Next aspect: Even IF (very big "if") one accepts a valid authority of divine teaching through 11 chosen apostles (12 minus Judas), via Jesus plus later Holy Spirit guidance and/or revelation, then Paul has to be grafted onto that authority somehow. That is because without his writings (or what is attributed to him including 4 to 6 disputed letters), we would not have a good bit of "orthodox" theology; and what would have then emerged might have been significantly different.

    Now, the connecting of Paul to other "apostolic authority" is something that even Evangelicals realize is a bit dicey. Without the clear slant of Luke in that direction, trying to establish that clearly, there would be little or any indication of a coordinated, unified authority, or a validation by the Apostles of apostleship (and its authority) for Paul. It surely doesn't appear in Paul's own writings. Rather, there is a picture of competition, of defensiveness, and of asserting of his authority, based on his "vision," revelation, and such... all things which Evangelicals normally label untrustworthy because of their subjective nature.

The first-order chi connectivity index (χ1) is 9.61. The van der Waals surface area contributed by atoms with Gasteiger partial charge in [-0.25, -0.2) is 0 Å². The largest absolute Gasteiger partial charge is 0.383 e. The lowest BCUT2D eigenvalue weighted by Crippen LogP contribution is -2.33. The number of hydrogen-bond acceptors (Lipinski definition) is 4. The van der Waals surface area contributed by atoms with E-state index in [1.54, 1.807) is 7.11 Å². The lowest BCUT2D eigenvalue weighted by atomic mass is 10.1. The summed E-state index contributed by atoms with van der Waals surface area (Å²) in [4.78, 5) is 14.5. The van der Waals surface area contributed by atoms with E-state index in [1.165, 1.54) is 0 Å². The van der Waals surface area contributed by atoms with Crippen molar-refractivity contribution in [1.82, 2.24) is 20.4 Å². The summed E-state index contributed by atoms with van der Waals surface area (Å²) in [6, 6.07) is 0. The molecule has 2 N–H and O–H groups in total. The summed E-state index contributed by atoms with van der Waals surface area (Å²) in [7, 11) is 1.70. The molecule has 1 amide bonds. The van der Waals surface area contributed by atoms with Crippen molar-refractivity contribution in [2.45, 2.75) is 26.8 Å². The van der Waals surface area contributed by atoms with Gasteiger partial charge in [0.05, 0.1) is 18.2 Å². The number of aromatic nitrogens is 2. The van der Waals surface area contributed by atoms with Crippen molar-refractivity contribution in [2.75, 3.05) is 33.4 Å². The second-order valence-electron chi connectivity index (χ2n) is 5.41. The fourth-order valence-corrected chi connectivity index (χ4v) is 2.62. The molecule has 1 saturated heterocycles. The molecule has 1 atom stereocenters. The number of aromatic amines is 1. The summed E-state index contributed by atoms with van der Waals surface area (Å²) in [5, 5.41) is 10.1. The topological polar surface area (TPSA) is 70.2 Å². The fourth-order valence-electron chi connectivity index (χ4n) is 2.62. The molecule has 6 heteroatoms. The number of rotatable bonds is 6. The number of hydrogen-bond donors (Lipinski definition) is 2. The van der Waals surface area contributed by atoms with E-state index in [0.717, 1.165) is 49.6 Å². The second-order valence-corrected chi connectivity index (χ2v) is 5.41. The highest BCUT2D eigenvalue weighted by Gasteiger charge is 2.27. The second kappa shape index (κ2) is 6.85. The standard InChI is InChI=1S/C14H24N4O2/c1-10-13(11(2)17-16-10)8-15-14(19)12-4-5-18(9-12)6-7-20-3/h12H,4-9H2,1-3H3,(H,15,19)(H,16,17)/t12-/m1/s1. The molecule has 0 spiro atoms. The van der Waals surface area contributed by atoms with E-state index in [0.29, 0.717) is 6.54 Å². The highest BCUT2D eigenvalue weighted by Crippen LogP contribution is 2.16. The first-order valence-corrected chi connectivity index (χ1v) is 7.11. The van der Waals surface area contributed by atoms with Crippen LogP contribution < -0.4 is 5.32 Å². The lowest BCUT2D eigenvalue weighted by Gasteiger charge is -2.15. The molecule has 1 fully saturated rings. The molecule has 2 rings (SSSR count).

So the entire traditional orthodox theology (dating, importantly, not from the first or early 2nd century, but around the early 3rd century as to any relatively settled orthodoxy) hinges on really just two men: Luke and Paul. Together they make up over 1/2 of the NT. It is Paul's theology which ultimately "carried the day." And it had significant points of difference and tension with that of the Jerusalem leaders ("Apostles"). And without Luke's evident contortions of what actually happened, Paul might never have been effectively tied to the Apostles and the eventual authority they were to be invested with during the 2nd and 3rd centuries.